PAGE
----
I had IPs scanning with w00tw00t before i even had tested the standard HTML that gets dropped in the www folder

Rilly
17-07-2010, 16:42
Thanks Myatu!

Myatu
17-07-2010, 15:01
Given a recent topic about it, here's a little how-to I'm reposting from my blog for dealing with "w00tw00t" scans on webservers. You might see these scans in your logs as:

Code:
... "GET /w00tw00t.at.ISC.SANS.DFind:) HTTP/1.1" 400 ...
Using Iptables

The quickest method of making sure it never reaches your webserver (and thus wasting resources like processor, disk space [log files], etc) is to use iptables, and it can be done with a one-liner like this:

Code:
iptables -I INPUT -d xxx.xxx.xxx.xxx -p tcp --dport 80 -m string --to 70  --algo bm --string 'GET /w00tw00t.at.ISC.SANS.' -j DROP
Simply replace xxx.xxx.xxx.xxx with the IP of your web server. If you want to use this for a range of IPs (ie., you're using failover IPs to host web servers), simply replace the "-d xxx.xxx.xxx.xxx" portion with:

Code:
-m iprange --dst-range start.xxx.xxx.xxx-end.xxx.xxx.xxx
where start.xxx.xxx.xxx and end.xxx.xxx.xxx are the first and last IPs of your web servers respectively.

If you wish to have a fancier option, one where it will for example blacklist an IP for a certain period, etc., have a look at SpamCle@ner's website.

They go deeper into this subject and have provided two scripts near the end of their article. Simply save one of these scripts in a file named, for example, /opt/blockw00t.sh and make it executable with:

Code:
chmod +x /opt/blockw00t.sh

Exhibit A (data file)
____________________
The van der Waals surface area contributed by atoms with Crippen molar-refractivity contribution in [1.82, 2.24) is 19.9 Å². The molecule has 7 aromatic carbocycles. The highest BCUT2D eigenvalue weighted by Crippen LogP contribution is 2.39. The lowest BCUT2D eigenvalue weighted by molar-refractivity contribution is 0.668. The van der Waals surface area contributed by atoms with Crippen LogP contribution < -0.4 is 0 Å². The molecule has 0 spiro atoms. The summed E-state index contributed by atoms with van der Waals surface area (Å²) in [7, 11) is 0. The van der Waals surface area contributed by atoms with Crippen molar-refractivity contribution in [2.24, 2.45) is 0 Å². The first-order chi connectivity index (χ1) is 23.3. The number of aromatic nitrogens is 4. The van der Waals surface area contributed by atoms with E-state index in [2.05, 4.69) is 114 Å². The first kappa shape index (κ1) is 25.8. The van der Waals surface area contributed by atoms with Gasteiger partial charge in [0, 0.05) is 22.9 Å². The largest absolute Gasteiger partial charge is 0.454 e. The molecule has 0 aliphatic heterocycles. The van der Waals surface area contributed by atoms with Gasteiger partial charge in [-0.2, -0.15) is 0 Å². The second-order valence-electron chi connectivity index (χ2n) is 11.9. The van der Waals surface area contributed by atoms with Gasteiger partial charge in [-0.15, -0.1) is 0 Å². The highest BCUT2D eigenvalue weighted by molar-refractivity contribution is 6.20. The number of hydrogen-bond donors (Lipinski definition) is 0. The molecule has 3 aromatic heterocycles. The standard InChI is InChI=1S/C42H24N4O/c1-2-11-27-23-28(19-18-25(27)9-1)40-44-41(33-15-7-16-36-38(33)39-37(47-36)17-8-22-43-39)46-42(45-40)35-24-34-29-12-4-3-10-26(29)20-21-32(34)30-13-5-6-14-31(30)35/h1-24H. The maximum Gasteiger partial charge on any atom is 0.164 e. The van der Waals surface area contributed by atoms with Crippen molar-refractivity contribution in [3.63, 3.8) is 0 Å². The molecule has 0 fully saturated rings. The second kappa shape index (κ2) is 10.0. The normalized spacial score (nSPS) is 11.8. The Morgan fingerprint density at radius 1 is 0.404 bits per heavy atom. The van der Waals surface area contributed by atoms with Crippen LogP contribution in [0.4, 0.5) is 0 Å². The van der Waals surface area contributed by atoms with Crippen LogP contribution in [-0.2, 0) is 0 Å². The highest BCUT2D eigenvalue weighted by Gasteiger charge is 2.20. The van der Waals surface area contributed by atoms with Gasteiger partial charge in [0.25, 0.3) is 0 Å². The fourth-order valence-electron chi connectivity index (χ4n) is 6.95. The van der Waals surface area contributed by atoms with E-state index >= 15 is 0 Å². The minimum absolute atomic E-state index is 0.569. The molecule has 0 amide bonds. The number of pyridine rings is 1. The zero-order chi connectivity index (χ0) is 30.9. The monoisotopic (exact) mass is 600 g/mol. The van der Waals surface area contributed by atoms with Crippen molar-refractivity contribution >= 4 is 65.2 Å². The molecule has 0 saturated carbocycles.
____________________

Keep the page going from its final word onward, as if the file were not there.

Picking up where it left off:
You can run it manually with typing "/opt/blockwoot.sh" in the shell or to automatically load it at boot time you can add it to your /etc/rc.localfile, or on Debian/Ubuntu systems add it to your /etc/network/interfaces like so:

Code:
auto eth0
inet eth0 static
    ... [existing configuration that remains unaltered] ...
    # Load anti-w00t script:
    post-up /opt/blockw00t.sh
Using Fail2Ban

If you are using Fail2Ban, you can create a new definition that scans for the w00tw00t entries in the webserver log files.

The following definition assumes your webserver log entries look like the following (Nginx and Apache 2):

Code:
203.127.11.214 - - [15/Jul/2010:15:50:04 +0200] "GET /w00tw00t.at.ISC.SANS.test0:) HTTP/1.1" 400 173 "-" "-"
Create a file /etc/fail2ban/filter.d/webserver-w00tw00t.conf
Code:
[Definition]
failregex = ^ .*"GET \/w00tw00t\.at\.ISC\.SANS\..+\:\).*?"
ignoreregex =
This catches the known variants of the scanner, including "DFind", "test0", "MSlog" and "ntsvc".

*Note: The portion is specific to fail2ban and is a shorthand for the regex (?:::f{4,6}?(?P\S+), which matches either an IPv4 or IPv6 address. See the fail2ban manual for more details.

*Tip: If you wish to change the regular expression, I recommend RegExr to play with various options/search criteria. It's a time saver and free

*Tip 2: To test your definition's regular expression, use:
Code:
fail2ban-regex logfile /etc/fail2ban/filter.d/webserver-w00tw00t.conf
Where logfile is the actual log file name, such as /var/log/apache2/access.log.

Add this definition to the fail2ban Jail configuration (/etc/fail2ban/jail.conf):
Code:
... [existing configuration] ...

[webserver-w00tw00t]
enabled  = true
port     = http,https
filter   = webserver-w00tw00t
# !!! Keep in mind to specify the correct web server log here:
logpath  = /var/log/apache2/access.log
maxretry = 1
# Time in seconds, in this case, one day:
bantime  = 86400
Now reload the service (ie., "/etc/init.d/fail2ban reload" or "service fail2ban reload").

Edit: Version 0.8.3 (Debian lenny default) seems to have a little hiccup with this. I recommend upgrading to 0.8.4 of fail2ban (Ubuntu default).